A ‘world class international school’

A ‘world class international school’
On 6 February 1995, the Australian International School Hong Kong (AISHK) opened its doors with the intention of fulfilling the growing demand for Australian education in a burgeoning hub of global tourism and commerce.

Since then, the school has followed the NSW curriculum where senior students in Years 11 and 12 can either pursue the Higher School Certificate (HSC) or the International Baccalaureate Diploma Programme.

So what does education at the school look like 23 years on?

Below, The Educator Asia speaks to the school’s Acting Head of School, Howard West, about AISHK’s journey to becoming one of the city’s top performing schools, and how he intends to keep it that way through 2018.

TEA: The school’s website says AISHK ‘was founded to fulfil the growing demand for a high quality Australian educational institution in Hong Kong’. Today, where does AISHK sit in the list of best performing schools in Hong Kong?

HW: AISHK was ranked in the SMH’s schools list 54th in 2016 and 73rd in 2017. It’s IB Diploma results have been consistently outstanding in the November global examination session: in 2017 96% of AIS students scored above the IB Global Average and 8% of students achieved a perfect score. As well as supporting outstanding student outcomes, AISHK sits uniquely in Hong Kong, offering an Australian NSW education programme, along with the IB Diploma.

TEA: During your time as the school’s Head of Secondary Education, how would you describe the leadership style you’ve brought to AISHK, and how does this work alongside the school’s culture?

My leadership style has evolved with AISHK Secondary over the last 20 years. I believe in being a calm listener, maintaining a welcoming open-door policy, being part of the team and participating in staff learning practices. Embedding values which, when practised, can lead to community prosperity is an important part of one’s leadership. AISHK practices values around welcoming and engaging community members and it strives to support every student in reaching their personal best and developing skills to build their well-being and achievement.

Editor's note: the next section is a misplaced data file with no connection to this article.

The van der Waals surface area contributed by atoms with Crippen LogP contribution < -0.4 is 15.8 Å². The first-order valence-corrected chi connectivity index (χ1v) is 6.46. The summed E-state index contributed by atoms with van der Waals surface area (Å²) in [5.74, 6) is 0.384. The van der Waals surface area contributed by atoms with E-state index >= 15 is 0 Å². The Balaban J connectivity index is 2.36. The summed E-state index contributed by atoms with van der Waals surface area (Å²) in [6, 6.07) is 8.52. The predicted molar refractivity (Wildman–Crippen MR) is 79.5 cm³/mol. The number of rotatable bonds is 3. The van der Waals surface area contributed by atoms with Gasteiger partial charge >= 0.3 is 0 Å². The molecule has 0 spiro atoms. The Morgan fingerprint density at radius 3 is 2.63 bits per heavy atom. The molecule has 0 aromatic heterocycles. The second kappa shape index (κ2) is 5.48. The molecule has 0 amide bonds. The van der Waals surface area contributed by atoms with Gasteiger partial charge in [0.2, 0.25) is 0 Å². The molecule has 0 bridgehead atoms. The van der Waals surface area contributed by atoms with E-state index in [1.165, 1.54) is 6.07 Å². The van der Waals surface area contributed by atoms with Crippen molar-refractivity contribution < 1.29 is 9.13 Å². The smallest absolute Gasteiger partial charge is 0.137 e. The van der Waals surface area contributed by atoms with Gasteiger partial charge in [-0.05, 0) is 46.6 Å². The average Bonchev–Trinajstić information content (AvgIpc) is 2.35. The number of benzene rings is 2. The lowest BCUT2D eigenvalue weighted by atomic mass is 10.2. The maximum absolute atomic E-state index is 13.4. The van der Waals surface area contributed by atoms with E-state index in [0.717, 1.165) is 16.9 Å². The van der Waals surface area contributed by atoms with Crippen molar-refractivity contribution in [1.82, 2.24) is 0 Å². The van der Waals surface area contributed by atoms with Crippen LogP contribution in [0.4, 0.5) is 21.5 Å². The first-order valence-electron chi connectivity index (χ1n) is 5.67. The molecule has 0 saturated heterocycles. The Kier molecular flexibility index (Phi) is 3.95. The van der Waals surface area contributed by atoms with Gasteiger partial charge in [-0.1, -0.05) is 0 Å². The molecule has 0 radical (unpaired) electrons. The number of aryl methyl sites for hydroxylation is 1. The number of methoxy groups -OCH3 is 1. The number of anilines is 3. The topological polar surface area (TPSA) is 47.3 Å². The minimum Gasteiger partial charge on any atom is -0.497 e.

TEA: Can you tell us about any exciting and innovative programs or initiatives that the executive team at AISHK is rolling out in 2018 to improve teaching and learning outcomes?

2018 sees us focusing on professional learning around Positive Education and it’s benefits for both students and staff. This is part of an on-going journey of learning which is supported by a staff peer review and staff coaching program. AISHK invests a considerable amount of time and resources in prospering staff professional learning and in 2018 there will also be further conversations around the Australian teaching standards which will focus on improved pedagogy.

TEA: Finally, a more general question: do you see any significant differences between Australia and Asia as to how educational leadership is exercised?

There are differences between Australian and Asian school leadership models. Many local Asian school systems will tend to be top-down managed, with an expectation of teacher obedience to a Head’s decision and there are knock-on implications about the school’s approach to student discipline. International schools in Asia will reflect a variety of leadership styles, with some having Heads more like company CEO’s and others with diverse, collaborative behaviours and structures.

Related stories:
New principal no stranger to international education
What’s driving the growth of education in ASEAN?